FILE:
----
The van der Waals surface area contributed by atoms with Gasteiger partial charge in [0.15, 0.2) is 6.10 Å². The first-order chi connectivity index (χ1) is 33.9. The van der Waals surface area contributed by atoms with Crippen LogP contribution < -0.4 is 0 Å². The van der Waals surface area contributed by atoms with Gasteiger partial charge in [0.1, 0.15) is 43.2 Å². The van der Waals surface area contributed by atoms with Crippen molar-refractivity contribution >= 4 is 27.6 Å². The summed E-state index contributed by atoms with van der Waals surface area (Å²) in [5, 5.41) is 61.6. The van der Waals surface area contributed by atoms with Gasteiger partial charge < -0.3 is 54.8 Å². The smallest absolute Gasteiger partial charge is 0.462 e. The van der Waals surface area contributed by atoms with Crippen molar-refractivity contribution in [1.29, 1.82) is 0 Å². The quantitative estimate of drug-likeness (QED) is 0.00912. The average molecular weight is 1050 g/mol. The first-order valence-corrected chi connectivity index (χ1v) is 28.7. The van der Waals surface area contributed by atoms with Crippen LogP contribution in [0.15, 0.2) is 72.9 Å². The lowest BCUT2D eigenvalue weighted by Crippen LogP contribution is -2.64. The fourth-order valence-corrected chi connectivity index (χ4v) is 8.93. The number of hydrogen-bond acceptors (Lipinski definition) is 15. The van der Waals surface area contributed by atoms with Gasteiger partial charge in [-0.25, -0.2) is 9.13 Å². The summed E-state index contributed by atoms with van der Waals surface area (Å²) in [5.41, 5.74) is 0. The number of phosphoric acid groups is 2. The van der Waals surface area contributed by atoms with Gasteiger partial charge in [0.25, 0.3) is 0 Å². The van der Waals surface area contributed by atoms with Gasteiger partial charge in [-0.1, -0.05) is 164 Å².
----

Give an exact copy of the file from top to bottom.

The van der Waals surface area contributed by atoms with Gasteiger partial charge in [0.15, 0.2) is 6.10 Å². The first-order chi connectivity index (χ1) is 33.9. The van der Waals surface area contributed by atoms with Crippen LogP contribution < -0.4 is 0 Å². The van der Waals surface area contributed by atoms with Gasteiger partial charge in [0.1, 0.15) is 43.2 Å². The van der Waals surface area contributed by atoms with Crippen molar-refractivity contribution >= 4 is 27.6 Å². The summed E-state index contributed by atoms with van der Waals surface area (Å²) in [5, 5.41) is 61.6. The van der Waals surface area contributed by atoms with Gasteiger partial charge < -0.3 is 54.8 Å². The smallest absolute Gasteiger partial charge is 0.462 e. The van der Waals surface area contributed by atoms with Crippen molar-refractivity contribution in [1.29, 1.82) is 0 Å². The quantitative estimate of drug-likeness (QED) is 0.00912. The average molecular weight is 1050 g/mol. The first-order valence-corrected chi connectivity index (χ1v) is 28.7. The van der Waals surface area contributed by atoms with Crippen LogP contribution in [0.15, 0.2) is 72.9 Å². The lowest BCUT2D eigenvalue weighted by Crippen LogP contribution is -2.64. The fourth-order valence-corrected chi connectivity index (χ4v) is 8.93. The number of hydrogen-bond acceptors (Lipinski definition) is 15. The van der Waals surface area contributed by atoms with Gasteiger partial charge in [-0.25, -0.2) is 9.13 Å². The summed E-state index contributed by atoms with van der Waals surface area (Å²) in [5.41, 5.74) is 0. The number of phosphoric acid groups is 2. The van der Waals surface area contributed by atoms with Gasteiger partial charge in [0.25, 0.3) is 0 Å². The van der Waals surface area contributed by atoms with Gasteiger partial charge in [-0.1, -0.05) is 164 Å².